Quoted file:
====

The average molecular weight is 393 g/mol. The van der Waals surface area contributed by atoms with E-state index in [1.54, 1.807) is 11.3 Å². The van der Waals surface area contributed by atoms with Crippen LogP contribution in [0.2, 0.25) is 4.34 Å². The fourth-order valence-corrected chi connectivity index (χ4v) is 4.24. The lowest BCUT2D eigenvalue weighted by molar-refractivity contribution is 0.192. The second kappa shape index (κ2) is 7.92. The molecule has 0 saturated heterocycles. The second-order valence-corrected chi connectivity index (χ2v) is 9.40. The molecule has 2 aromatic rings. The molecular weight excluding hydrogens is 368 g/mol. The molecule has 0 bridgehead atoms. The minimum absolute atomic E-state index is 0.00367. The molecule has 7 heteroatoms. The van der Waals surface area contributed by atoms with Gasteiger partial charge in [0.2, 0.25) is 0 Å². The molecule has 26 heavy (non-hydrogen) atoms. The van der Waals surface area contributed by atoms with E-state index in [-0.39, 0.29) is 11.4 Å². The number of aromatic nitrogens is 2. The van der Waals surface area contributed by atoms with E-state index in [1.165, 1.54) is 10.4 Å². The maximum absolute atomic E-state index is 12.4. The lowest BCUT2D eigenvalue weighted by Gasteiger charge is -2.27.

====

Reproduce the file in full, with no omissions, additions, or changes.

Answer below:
The average molecular weight is 393 g/mol. The van der Waals surface area contributed by atoms with E-state index in [1.54, 1.807) is 11.3 Å². The van der Waals surface area contributed by atoms with Crippen LogP contribution in [0.2, 0.25) is 4.34 Å². The fourth-order valence-corrected chi connectivity index (χ4v) is 4.24. The lowest BCUT2D eigenvalue weighted by molar-refractivity contribution is 0.192. The second kappa shape index (κ2) is 7.92. The molecule has 0 saturated heterocycles. The second-order valence-corrected chi connectivity index (χ2v) is 9.40. The molecule has 2 aromatic rings. The molecular weight excluding hydrogens is 368 g/mol. The molecule has 0 bridgehead atoms. The minimum absolute atomic E-state index is 0.00367. The molecule has 7 heteroatoms. The van der Waals surface area contributed by atoms with Gasteiger partial charge in [0.2, 0.25) is 0 Å². The molecule has 26 heavy (non-hydrogen) atoms. The van der Waals surface area contributed by atoms with E-state index in [-0.39, 0.29) is 11.4 Å². The number of aromatic nitrogens is 2. The van der Waals surface area contributed by atoms with E-state index in [1.165, 1.54) is 10.4 Å². The maximum absolute atomic E-state index is 12.4. The lowest BCUT2D eigenvalue weighted by Gasteiger charge is -2.27.